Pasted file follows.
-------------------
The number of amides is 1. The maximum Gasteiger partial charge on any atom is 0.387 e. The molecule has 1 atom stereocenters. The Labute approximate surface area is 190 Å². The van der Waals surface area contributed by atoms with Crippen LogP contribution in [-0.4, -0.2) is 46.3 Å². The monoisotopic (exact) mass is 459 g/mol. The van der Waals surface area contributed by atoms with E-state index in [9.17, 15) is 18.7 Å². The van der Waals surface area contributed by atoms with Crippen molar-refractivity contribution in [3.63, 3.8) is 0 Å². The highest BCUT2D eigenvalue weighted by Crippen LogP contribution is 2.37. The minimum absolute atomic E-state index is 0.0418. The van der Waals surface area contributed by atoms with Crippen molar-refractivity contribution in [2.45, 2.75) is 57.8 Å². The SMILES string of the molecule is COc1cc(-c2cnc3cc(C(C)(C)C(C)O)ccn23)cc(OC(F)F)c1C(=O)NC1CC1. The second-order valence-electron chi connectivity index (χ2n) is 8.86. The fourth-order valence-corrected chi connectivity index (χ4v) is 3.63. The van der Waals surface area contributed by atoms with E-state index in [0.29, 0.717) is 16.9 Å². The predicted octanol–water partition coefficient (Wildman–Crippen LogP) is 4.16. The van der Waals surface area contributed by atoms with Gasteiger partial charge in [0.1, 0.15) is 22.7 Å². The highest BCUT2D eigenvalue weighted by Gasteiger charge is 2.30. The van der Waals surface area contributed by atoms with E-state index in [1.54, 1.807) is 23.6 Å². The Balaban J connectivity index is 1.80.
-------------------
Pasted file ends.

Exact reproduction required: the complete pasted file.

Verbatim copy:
The number of amides is 1. The maximum Gasteiger partial charge on any atom is 0.387 e. The molecule has 1 atom stereocenters. The Labute approximate surface area is 190 Å². The van der Waals surface area contributed by atoms with Crippen LogP contribution in [-0.4, -0.2) is 46.3 Å². The monoisotopic (exact) mass is 459 g/mol. The van der Waals surface area contributed by atoms with E-state index in [9.17, 15) is 18.7 Å². The van der Waals surface area contributed by atoms with Crippen molar-refractivity contribution in [3.63, 3.8) is 0 Å². The highest BCUT2D eigenvalue weighted by Crippen LogP contribution is 2.37. The minimum absolute atomic E-state index is 0.0418. The van der Waals surface area contributed by atoms with Crippen molar-refractivity contribution in [2.45, 2.75) is 57.8 Å². The SMILES string of the molecule is COc1cc(-c2cnc3cc(C(C)(C)C(C)O)ccn23)cc(OC(F)F)c1C(=O)NC1CC1. The second-order valence-electron chi connectivity index (χ2n) is 8.86. The fourth-order valence-corrected chi connectivity index (χ4v) is 3.63. The van der Waals surface area contributed by atoms with E-state index in [0.29, 0.717) is 16.9 Å². The predicted octanol–water partition coefficient (Wildman–Crippen LogP) is 4.16. The van der Waals surface area contributed by atoms with Gasteiger partial charge in [0.1, 0.15) is 22.7 Å². The highest BCUT2D eigenvalue weighted by Gasteiger charge is 2.30. The van der Waals surface area contributed by atoms with E-state index in [1.54, 1.807) is 23.6 Å². The Balaban J connectivity index is 1.80.